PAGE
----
I have the following format for the URLs in my Google site map:
Recently, to help with SEO, I decided to make the URL contain the title of the testimonial:
Through the use of mod_rewrite and a redirect page, any user who clicks on the old URL format will arrive at the new URL format. Here is my rule:
RewriteRule ^essential-oils/([0-9]+)$ login.php?tID=$1 [L]
The login.php looks to see if there is a tID being passed and, if so, looks up the name of the testimonial in the database. It then uses a meta refresh to get the user to the intended destination with the title in the URL, like this:
Everything works great. Before I change the URL format in my google sitemap, I wanted to check with the experts here to make sure that is a wise thing to do. Matt Cutts has said before that Google is fine with a few hops or redirects, and I don't think I'm doing too many. Maybe in addition to changing the format in the sitemap I should also apply a 301 redirect in my rewriteRule? Any advice would be appreciated.
Having a few hops isn't going to turn your SEO rankings. Now if you were shuffling the user through 25 different pages it might be a different story. I mean, Google does it themselves when you log into your Google account. You can actually watch the URL change 3 or 4 times and it runs through various checks.
What you're doing seems perfectly reasonable. My only suggestion would be to make sure that the jump from the old URL to the new URL via mod_rewrite is being done with a 301 redirect. This not only makes the jump more "acceptable" but it also alerts search engine spiders to update their index with your new URL.
The mod_rewrite rule, in this case, is taking the user or spider to login.php, where it then redirects again with a refresh. So if I add a 301 redirect to it, will the spiders think that login.php is new the page or are they smart enough to consider the final landing page as the the place that I'm trying to redirect to?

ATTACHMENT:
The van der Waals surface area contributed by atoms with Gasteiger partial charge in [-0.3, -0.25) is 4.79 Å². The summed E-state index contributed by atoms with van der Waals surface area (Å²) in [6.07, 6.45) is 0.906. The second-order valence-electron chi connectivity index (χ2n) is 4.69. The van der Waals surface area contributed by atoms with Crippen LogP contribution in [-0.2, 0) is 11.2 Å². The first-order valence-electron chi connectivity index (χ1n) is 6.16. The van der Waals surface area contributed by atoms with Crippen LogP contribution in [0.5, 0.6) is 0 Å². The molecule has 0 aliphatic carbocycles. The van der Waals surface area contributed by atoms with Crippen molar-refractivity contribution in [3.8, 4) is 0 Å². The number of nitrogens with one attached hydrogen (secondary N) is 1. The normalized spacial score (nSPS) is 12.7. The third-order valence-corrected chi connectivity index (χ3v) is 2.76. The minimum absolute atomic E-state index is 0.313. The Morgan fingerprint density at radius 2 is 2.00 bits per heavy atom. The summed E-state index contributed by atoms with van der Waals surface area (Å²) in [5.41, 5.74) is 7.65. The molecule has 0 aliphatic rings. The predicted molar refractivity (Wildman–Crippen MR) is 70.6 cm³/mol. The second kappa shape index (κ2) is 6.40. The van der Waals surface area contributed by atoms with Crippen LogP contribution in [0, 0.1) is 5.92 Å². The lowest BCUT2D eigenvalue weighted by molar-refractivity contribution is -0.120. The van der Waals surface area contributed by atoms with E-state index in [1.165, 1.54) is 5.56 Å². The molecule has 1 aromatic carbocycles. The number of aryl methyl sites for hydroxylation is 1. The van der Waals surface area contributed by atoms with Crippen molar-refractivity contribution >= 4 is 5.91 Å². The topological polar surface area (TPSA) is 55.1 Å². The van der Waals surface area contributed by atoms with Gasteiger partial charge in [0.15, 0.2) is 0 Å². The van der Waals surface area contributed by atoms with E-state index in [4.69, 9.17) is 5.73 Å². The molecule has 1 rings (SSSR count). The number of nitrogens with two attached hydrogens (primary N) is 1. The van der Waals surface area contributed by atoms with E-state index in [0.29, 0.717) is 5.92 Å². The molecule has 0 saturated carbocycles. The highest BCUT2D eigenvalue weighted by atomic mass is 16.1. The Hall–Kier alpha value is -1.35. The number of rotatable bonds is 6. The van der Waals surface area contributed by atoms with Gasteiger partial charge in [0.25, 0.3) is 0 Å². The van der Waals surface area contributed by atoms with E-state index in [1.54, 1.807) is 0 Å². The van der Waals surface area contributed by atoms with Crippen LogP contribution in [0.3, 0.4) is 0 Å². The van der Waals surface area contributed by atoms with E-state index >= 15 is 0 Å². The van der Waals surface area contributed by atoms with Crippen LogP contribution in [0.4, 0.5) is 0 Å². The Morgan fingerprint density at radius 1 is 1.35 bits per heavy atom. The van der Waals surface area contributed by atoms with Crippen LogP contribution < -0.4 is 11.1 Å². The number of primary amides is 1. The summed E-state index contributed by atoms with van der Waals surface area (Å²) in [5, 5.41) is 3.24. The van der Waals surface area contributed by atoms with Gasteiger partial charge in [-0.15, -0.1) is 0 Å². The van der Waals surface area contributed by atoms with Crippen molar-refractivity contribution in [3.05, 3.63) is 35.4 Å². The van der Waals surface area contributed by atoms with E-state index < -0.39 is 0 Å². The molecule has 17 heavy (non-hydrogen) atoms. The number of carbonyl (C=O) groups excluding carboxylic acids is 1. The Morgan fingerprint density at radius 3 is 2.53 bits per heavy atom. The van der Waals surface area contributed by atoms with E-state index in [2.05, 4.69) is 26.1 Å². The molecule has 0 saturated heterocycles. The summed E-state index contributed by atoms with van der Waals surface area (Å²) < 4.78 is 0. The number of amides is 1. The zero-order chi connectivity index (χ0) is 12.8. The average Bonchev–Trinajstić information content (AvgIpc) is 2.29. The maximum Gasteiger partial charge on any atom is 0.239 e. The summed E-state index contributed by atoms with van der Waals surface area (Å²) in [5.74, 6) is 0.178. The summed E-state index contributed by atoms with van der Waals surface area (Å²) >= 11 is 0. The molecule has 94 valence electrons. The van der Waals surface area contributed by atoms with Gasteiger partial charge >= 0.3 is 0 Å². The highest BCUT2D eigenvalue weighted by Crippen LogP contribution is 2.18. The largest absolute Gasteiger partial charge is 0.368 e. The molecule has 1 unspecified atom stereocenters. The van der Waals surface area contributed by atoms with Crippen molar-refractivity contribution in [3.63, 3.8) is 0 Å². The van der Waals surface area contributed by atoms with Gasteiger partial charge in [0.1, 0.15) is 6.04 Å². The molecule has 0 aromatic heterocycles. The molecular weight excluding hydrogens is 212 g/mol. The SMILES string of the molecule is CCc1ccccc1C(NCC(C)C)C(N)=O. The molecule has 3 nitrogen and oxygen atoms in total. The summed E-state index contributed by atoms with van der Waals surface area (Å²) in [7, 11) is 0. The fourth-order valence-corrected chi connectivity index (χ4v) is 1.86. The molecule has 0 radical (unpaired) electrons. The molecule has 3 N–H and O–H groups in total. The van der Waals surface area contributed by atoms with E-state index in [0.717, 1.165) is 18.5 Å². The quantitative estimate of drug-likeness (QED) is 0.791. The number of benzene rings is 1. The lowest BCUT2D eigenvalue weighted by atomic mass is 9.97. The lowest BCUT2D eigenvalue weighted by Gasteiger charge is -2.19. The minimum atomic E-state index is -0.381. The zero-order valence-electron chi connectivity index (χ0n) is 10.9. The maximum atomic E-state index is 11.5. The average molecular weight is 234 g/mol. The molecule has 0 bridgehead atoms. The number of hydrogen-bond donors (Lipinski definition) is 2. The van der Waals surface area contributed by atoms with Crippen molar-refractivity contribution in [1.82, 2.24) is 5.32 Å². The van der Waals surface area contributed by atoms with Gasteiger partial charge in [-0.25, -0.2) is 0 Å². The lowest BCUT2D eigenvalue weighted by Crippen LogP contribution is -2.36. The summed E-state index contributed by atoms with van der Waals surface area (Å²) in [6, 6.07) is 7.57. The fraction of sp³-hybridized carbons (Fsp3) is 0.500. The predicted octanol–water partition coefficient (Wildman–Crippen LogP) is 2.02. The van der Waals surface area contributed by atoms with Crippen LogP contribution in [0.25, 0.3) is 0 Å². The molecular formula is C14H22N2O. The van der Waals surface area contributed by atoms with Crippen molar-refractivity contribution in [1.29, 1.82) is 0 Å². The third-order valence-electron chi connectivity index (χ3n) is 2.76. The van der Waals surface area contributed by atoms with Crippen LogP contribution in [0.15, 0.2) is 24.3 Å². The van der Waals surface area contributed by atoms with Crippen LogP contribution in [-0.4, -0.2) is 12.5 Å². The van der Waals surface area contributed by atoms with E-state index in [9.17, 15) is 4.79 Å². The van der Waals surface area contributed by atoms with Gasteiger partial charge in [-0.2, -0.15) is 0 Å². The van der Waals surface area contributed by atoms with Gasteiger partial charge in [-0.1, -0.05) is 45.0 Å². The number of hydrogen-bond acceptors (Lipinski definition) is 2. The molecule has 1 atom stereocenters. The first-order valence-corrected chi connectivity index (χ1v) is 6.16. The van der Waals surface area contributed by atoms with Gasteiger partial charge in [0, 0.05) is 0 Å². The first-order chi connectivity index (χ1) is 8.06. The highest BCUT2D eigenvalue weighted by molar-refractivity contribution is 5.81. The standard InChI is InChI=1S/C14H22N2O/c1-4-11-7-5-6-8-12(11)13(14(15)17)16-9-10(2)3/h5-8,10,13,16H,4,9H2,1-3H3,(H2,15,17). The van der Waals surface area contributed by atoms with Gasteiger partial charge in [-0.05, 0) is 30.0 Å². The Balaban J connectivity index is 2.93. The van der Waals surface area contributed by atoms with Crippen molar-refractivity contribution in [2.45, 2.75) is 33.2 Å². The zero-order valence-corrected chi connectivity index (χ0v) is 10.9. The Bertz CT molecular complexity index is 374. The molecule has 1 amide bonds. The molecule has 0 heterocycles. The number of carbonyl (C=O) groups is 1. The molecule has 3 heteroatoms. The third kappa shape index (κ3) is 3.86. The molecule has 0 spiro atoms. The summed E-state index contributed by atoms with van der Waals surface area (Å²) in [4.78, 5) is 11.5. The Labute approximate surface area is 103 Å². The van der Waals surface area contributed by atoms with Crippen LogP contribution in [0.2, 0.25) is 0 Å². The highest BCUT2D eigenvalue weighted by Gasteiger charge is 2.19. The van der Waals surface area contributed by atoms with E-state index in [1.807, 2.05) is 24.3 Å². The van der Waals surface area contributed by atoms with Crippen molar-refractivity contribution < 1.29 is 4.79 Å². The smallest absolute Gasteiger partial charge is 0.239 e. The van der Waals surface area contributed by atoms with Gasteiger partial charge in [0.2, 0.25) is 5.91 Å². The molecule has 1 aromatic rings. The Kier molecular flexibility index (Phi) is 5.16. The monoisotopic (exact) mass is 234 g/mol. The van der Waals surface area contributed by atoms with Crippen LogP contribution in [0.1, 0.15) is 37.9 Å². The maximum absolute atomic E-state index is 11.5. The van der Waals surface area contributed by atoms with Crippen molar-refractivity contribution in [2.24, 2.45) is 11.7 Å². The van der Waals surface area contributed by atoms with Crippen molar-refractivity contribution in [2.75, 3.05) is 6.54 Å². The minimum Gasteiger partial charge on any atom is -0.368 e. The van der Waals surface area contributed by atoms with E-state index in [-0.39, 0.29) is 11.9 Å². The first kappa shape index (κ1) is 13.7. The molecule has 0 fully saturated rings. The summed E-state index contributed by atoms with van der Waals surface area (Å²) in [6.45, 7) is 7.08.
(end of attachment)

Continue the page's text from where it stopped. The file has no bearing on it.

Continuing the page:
As long as both hops (to login.php and to the final destination) are done with a 301, the spiders will treat the final page as the real page without any sort of penalty. Most of the time they will update their index to reflect these changes right away.
Ok, good, I'm glad I checked. One final question. Is this the PHP code you would use on login.php to do a proper 301 redirect to the final page?
Header( "HTTP/1.1 301 Moved Permanently" );
Header( "Location: http://www.new-url.com" );
I'm not a PHP expert so take my advice on this one with a grain of salt, but that looks correct to me. The Location: will perform the actual redirect and the HTTP 301 should ensure that it's passing the 301 parameter in the headers. I think you've got it!
Do you have any idea why this rewriteRule works fine:
RewriteRule ^essential-oils/([0-9]+)/([a-zA-Z0-9\-]+)$ essential-oils.php?tID=$1 [L]
But this produces a 404 error?
RewriteRule ^essential-oils/([0-9]+)/([a-zA-Z0-9\-]+)$ essential-oils.php?tID=$1 [R=301,L]
The only difference is that the second one uses a 301 redirect. Very strange.
Oye, now you're definitely barking up the wrong tree. Putting me in front of regular expressions or mod_rewrite in general brings out the classic deer in headlights look. This isn't the best forum to answer that question either. I might suggest starting a new thread with your last question in the Apache forum. We have some smart cookies hanging out over there and they'd probably be able to help you out.
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